“The game of chess is not merely an idle amusement. Several very valuable qualities of the mind, useful in the course of human life, are to be acquired or strengthened by it… Life is a kind of Chess, in which we have often points to gain, and competitors or adversaries to contend with.” – Benjamin Franklin
In a recent letter to Lexington School parents, Daniel Sussman, Lower School Head, talks about the CHESS team at TLS:
“We take pride in the fact that the student experience at TLS is filled with both academic rigor and high levels of student engagement. Our TLS chess team for students in grades K-8 is a great example of an extracurricular activity on campus that merges intellectual engagement with plain old fun. Research notes numerous benefits to playing chess, including the development of problem solving skills and a greater understanding of spatial relationships.
If you walk past practice on a Monday afternoon, however, what you are most likely to hear is the excitement of students sharing strategies and ideas with each other with smiles on their faces. The team is divided into several groups, ranging from competitive players to students who are learning the game for the very first time. This allows for time for both instruction in strategic approaches and time to play friendly games in which students can apply their newly learned strategies.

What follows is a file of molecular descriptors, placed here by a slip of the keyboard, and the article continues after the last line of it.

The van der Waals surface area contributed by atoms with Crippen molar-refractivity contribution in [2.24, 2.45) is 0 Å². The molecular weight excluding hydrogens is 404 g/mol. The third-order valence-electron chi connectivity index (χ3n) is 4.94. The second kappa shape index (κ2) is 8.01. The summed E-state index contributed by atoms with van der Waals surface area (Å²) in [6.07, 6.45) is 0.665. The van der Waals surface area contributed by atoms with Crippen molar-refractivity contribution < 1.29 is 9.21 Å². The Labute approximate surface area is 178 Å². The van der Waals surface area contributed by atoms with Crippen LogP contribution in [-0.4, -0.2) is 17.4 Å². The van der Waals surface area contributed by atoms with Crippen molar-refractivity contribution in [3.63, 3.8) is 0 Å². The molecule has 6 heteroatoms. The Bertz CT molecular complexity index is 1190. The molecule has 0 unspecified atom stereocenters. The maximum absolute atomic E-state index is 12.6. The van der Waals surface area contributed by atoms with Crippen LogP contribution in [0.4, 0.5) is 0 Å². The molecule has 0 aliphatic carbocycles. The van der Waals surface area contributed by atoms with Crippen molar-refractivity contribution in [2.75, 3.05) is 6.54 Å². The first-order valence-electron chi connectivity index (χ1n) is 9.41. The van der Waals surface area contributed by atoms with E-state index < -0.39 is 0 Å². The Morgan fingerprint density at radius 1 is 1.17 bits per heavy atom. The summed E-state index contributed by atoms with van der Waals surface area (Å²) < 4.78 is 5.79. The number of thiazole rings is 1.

Coaches Marco Valdes, Paul Tillier, Mark Schwarcz, and student assistant coach John Henry Trimble (’20) enjoy teaching students about openings, attack development, counterattacks, and endgame strategy. We look forward to seeing our students increase their skills while developing their enjoyment and appreciation of this classic game.”
5 main benefits to learning chess at a young age:
- Teaches critical thinking skills (strategy matters).
- Increases social skills (don’t forget to shake hands at the end of the match)!
- Pumps up the brain power (active thinking is different than passive learning).
- Improves concencentration (just look at those faces).
- Teaches discipline (wait…now it’s your turn).
The Lexington School‘s chess team has 60 members, ages five years to 14. It is another reason why the K-8 model of education works. Big kids (who aren’t too big) work with the younger to build a foundation that benefits everyone. Add chess to that mix and you see that “as proved by evidence, [chess is] more lasting in its being and presence than all books and achievements; the only game that belongs to all people and all ages; of which none knows the divinity that bestowed it on the world, to slay boredom, to sharpen the senses, to exhilarate the spirit.” – Stefan Zweig
That’s why we teach it.